Gardens Renew Cuba’s Urban Core

Although the streets of Havana, Cuba, are dominated by decrepit buildings, it is rare to come upon an abandoned lot strewn with rubble and weeds. Instead, these disused plots are coveted prizes: sites that precipitate heated standoffs between gardeners with trowels and boys carrying baseballs and bats. But, because the Cuban state favors redistributing vacant plots to those willing to grow food on them, the gardeners usually win. The result is that Havana’s urban fabric now boasts an unusual juxtaposition of decay and growth, as urban gardens and farms arise alongside crumbling architectural remnants of bygone times.

While over the past 40 years the Castro government has systematically ignored the city’s decaying built environment, it has, in the past decade, devoted a certain amount of resources to transforming unused land into urban agricultural plots. In 2002, Cubans produced 3.4 million tons of food from 35,000 hectares of urban land; in Havana, 90% of the city’s fresh produce came from local urban farms and gardens.

The country’s urban agriculture movement materialized out of the Special Period, an economic crisis from 1990-94 when the former Soviet Union ended its food subsidies, plunging Cuba into a severe food shortage. Without any other options, Cuban urbanites began growing their own foodstuffs on unutilized land. This wave of urban agriculture spread not only through Havana, but also other Cuban cities. The result has been the increased production and greater availability of fresh and nutritious food.

The urban farms and gardens come in various shapes and forms. One type is the organoponico, or intensive vegetable garden, where vegetables and herbs are grown in containers on hard surfaces. Then there are the smaller plot, patio, and popular gardens, which are managed by a family or group. Factories, offices, and businesses offer a third model of urban gardens—workplace gardens—which grow the food served in company cafeterias, while Havana denizens practice a fourth type of crop cultivation, one that uses mesh tents to shade seeds and vegetables as they grow. Finally, there are suburban farms, which can be public or private; they not only produce food, but also serve a secondary purpose of filling in the empty spaces around the city’s periphery, so that the land doesn’t become illegal dumping grounds.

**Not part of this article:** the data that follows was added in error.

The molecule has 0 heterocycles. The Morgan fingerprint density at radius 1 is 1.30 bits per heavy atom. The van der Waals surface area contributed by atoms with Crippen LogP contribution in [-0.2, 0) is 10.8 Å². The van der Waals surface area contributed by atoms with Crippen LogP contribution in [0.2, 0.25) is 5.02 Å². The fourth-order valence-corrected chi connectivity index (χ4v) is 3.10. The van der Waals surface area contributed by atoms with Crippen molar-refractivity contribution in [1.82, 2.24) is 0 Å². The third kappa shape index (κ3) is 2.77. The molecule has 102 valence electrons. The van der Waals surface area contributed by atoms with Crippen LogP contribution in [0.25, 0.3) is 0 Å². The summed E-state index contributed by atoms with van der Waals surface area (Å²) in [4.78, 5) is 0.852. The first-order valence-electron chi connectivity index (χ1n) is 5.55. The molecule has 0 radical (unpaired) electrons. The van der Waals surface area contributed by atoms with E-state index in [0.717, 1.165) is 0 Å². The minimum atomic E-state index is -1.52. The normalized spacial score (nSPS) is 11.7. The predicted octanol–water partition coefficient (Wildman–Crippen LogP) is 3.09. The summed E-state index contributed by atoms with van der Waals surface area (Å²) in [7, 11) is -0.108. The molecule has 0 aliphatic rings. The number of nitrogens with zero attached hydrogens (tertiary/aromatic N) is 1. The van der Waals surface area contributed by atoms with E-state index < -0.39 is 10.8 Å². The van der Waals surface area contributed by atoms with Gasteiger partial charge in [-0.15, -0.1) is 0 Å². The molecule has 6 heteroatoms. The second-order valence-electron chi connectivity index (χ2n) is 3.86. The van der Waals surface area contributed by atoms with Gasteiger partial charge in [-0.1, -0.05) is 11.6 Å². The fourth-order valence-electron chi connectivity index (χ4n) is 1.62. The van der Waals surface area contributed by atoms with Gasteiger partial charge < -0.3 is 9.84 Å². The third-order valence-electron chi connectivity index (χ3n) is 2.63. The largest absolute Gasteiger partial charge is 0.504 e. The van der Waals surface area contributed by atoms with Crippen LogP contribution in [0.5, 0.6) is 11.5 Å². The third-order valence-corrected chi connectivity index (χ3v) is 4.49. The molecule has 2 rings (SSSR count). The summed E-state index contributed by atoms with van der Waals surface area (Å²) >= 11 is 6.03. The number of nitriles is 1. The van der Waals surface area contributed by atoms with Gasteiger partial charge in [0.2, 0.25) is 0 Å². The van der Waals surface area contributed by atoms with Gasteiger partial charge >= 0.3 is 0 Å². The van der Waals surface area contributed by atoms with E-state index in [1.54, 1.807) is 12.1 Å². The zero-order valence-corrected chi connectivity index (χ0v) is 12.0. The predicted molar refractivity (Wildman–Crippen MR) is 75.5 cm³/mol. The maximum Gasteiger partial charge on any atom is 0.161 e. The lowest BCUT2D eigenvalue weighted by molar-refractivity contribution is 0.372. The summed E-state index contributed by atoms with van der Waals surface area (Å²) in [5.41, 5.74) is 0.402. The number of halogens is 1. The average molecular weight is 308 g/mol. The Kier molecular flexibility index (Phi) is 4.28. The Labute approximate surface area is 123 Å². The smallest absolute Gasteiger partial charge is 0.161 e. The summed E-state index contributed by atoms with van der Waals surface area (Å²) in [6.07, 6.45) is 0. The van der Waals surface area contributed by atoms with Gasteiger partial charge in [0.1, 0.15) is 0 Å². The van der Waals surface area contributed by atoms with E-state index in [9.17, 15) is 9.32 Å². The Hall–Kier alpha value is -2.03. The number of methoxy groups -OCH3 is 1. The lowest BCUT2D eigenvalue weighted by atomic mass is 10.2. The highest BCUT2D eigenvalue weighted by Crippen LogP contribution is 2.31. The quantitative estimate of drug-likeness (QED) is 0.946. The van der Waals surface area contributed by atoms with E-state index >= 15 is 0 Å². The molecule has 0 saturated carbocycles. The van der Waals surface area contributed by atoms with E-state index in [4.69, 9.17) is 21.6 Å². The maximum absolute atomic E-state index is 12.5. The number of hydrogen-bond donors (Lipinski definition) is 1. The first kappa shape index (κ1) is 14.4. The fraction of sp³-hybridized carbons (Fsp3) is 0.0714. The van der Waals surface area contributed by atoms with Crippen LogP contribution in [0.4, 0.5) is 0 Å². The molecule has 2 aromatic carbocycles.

Because of geographic, economic, and political reasons, most Cuban farmers use organic cultivation methods. The trade embargo has meant the country’s food producers cannot import the pesticides and herbicides used in other parts of the world; thus, the growers have turned to innovative integrated pest management techniques and all-natural biopesticides. These solutions make environmental sense, too, as the proximity of urban farms to densely populated communities makes pesticides a potential health hazard.

The workers of Havana are not the only ones who reap the rewards of Cuba’s ambitious urban agriculture program; retirement homes, schools, and hospital kitchens also receive anywhere from a fluctuating donation to steady supply of food from neighborhood plots. These gardens, coupled with the comprehensive rural and suburban farms, play a critical role in completing the sense of food security that Cubans enjoy.

As fixtures in the landscape, the urban gardens provide food and a pleasurable visual contrast to the city’s decay. And while many of the country’s fertile patches are out of site behind walls, elevated on patios, or secluded by banana tree branches, they are indicators that despite the crumbling facades, there is much growing in Cuba.

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